We’ve all been there—at the gym, in the supermarket, or at a sporting event, and that all-too-familiar musty, mildew smell is coming from someone’s clothing. I was once in a boot camp class at our gym, and a woman’s clothing next to me smelled so stinky that I had to move away from her to continue the class. I was working hard and breathing heavily anyway, so the added odor was hard to take. My point here is that anyone can fall prey to mildew and moldy clothing, towels, fabrics. I don’t want that to be me and my family. Today, I’m going to teach you how to clean your washing machine for mold and bacteria. (This will be Part I of a two-part series on laundry.)
So, just briefly, let’s talk about odor: As I understand it, the cause or origin of odor is either due to a biological or chemical reaction. Chemical odors can be volatile recognizable smells, like cleaning products—think ammonia, bleach. Scents and perfumes are also usually chemical odors, often used to mask the other types of odors, biological odors.
These biological odors, like those of body odor, mold and mildew are created by the presence, growth, or breakdown of bacteria or fungus. Sweat, in fact, is odorless. It is when sweat comes into contact with the bacteria on someone’s skin or body that creates the foul smell. At musty smell in a towel or damp clothes is usually caused by the growth of mold and mildew or fungus!
Now, before I start on how to properly clean your clothes to make sure the odor-causing bacteria, mold and mildew are eliminated, I want to address where you are cleaning those items. If your washing machine is coated with a film of grime from dirty clothes, clogged with lint or lime from hard water, or full of mold/mildew, no amount of washing will eliminate the odors from your clothes. This is when you actually have to start at the source and clean the machine prior to cleaning your clothes.
Because I am a self-admitted “clean freak,” our washing machine stays pretty pristine. The good news is that yours can too with just a little extra effort a few times a year. You will immediately notice the fresh smell of your laundry room/closet and of your clothes. I don’t advocate using bleach for this process. It can be too hard on your machine and will not eliminate the lime from hard water like the process I have outlined below.
Here are my go-to cleaning directions for top-loading machines. Make sure to do this on a day when you have the time to complete the process. There really isn’t a shortcut that will actually get your machine clean, and fully eliminate the mold and bacteria. If you do it correctly, you should only need to complete this process a couple times a year:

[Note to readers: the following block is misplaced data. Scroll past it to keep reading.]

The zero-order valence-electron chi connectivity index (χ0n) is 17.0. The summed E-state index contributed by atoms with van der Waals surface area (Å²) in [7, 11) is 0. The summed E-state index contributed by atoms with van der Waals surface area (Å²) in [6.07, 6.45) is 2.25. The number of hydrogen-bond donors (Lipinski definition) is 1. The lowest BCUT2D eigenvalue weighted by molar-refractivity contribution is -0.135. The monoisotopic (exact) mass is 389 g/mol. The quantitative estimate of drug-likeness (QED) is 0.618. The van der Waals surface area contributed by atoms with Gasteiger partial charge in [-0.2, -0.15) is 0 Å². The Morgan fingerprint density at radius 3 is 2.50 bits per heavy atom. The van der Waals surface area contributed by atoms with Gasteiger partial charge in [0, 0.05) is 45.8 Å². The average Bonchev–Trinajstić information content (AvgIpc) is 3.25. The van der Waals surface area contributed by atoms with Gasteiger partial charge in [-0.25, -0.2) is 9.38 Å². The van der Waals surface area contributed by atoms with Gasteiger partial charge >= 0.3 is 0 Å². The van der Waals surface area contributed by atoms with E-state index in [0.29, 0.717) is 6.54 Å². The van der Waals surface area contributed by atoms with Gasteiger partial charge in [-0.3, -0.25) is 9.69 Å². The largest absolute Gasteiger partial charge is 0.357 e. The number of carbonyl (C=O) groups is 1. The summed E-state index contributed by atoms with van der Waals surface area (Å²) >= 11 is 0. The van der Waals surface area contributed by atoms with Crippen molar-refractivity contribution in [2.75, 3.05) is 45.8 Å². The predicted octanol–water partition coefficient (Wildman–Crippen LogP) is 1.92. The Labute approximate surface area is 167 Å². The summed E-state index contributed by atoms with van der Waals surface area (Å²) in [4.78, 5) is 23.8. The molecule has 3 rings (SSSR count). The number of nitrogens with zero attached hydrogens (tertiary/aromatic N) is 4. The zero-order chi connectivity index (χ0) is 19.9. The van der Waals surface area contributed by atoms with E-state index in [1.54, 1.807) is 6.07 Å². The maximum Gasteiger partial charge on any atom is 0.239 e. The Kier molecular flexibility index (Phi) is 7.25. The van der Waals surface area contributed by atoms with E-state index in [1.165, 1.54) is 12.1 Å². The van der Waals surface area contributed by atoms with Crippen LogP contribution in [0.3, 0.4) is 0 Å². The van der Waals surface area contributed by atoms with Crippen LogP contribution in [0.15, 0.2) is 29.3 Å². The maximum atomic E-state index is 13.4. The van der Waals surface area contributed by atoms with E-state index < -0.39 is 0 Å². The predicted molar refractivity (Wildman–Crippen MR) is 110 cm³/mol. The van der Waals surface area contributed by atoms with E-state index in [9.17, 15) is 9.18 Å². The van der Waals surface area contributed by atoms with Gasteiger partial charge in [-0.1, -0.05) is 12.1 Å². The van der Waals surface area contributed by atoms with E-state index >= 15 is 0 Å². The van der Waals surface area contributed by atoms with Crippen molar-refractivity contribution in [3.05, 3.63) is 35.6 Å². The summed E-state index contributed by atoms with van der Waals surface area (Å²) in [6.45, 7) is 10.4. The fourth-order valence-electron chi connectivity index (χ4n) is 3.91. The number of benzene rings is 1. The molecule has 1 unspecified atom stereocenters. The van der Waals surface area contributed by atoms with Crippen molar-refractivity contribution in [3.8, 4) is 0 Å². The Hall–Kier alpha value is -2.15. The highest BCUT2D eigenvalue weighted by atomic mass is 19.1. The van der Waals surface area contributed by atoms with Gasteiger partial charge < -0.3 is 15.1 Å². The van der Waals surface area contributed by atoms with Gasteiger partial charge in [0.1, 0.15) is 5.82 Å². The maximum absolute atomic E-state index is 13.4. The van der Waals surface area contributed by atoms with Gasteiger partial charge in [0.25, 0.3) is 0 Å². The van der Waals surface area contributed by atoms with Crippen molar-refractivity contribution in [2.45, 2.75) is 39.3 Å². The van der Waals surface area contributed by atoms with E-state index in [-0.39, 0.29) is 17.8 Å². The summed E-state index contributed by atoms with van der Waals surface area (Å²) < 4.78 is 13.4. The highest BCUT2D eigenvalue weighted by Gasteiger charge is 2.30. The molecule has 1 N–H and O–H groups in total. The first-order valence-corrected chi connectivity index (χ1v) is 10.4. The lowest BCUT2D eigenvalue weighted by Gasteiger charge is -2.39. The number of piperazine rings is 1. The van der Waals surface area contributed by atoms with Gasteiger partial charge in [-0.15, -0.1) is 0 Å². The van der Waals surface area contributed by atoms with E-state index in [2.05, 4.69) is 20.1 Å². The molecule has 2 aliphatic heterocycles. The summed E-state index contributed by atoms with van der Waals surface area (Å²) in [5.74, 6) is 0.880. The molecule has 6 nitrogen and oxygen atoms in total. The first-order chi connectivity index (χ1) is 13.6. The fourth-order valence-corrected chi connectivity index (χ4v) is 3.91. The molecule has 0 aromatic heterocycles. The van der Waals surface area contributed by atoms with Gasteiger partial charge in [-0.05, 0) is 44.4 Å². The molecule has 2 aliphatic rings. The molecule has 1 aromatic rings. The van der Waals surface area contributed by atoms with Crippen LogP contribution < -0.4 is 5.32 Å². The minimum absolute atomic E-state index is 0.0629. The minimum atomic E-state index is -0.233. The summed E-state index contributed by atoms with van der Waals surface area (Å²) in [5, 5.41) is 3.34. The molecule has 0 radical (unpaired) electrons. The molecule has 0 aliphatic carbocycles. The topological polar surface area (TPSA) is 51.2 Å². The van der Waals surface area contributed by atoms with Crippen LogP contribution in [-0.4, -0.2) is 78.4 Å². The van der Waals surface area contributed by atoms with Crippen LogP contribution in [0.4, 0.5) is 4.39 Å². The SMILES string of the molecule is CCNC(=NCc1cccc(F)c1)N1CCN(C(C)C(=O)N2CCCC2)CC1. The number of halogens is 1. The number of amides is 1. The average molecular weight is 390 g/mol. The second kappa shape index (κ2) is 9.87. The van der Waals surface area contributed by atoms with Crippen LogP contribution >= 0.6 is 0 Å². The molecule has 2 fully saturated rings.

- Empty your washing machine. No clothes should be included during this cleaning cycle.
- Set your machine to its hottest water and largest load settings.
- Start the cycle and allow the machine to begin filling with hot water.
- Add 1 cup of white distilled vinegar or EC3 Mold Solution Concentrate to the machine. Once filled, allow the machine to begin agitating.
- Stop the cycle and add 1 cup of baking soda to the machine. Swirl it around with your hand or start the machine back up and allow it to agitate enough to dissolve the baking soda completely into the water.
- Stop the cycle again and allow the baking soda/vinegar/EC3 mixture to sit inside the machine for at least 1 hour. If you need to leave for work, or to go out, it is fine to leave this mixture in the machine for that time.
- Take a clean sponge or soft cloth and clean the lid and up underneath the top portions of the machine where the water does not reach with either EC3 Mold Solution Concentrate diluted with distilled water per bottle instructions (my preferred cleaner), or white vinegar diluted with distilled water at a 1:1 ratio.
- Turn the machine back on and allow the washing cycle to complete.
- Run one more rinse only cycle to ensure all cleaning solution is rinsed from the machine.
- When the cycle is complete, open the lid and allow your machine to dry out completely before running a load with clothes. At this point, I take the extra measure of spraying down the inside of our machine with the EC3 Ready-to-Use Mold Spray, and then I allow ours to dry.
For front loaders: (Disclaimer: Even though front loading machines use less energy and have been proported to clean better, for people who are very sensitive to mold or who have mold-sensitive family members,I do not recommend front-loading machines. They harbor mold because they are hard to keep dry.)
- Clean the gasket and door thoroughly with straight white vinegar, hydrogen peroxide or EC3 Mold Solution Concentrate diluted per bottle instructions and a cloth. Get up under the rubber and in the creases, because that is where the mold and bacteria live.
- When you are done cleaning the door and gasket, sprinkle 1 cup or less, depending on the size of your machine, all inside the drum.
- Pour 1-2 cups, again this depends on the size of your machine, of vinegar into the detergent dispenser and turn your machine on to run on its highest fill level for its hottest water cycle.
- When the cycle is complete, spray the inside of the drum with EC3 Mold Solution spray. Allow it to dry completely before running a load with clothes. Always, always leave the door of your front loader open between cycles. This is the best way to keep the machine dry and to prevent mold.
- Wipe the inside of the machine down with a dry towel after each load to keep it as dry and mold-free as possible.
For both top and front loaders, I would also add to make sure that wet clothes do not sit inside your machine for any prolonged amount of time. The quicker you can turn a wash load over, the better, as far as preventing mold and bacteria growth go.
So, those are my washing machine cleaning tips. Next up: how to actually clean the bacteria and mold out of your clothes, so the smelly odors are eliminated at the source and not just covered up. Stay tuned…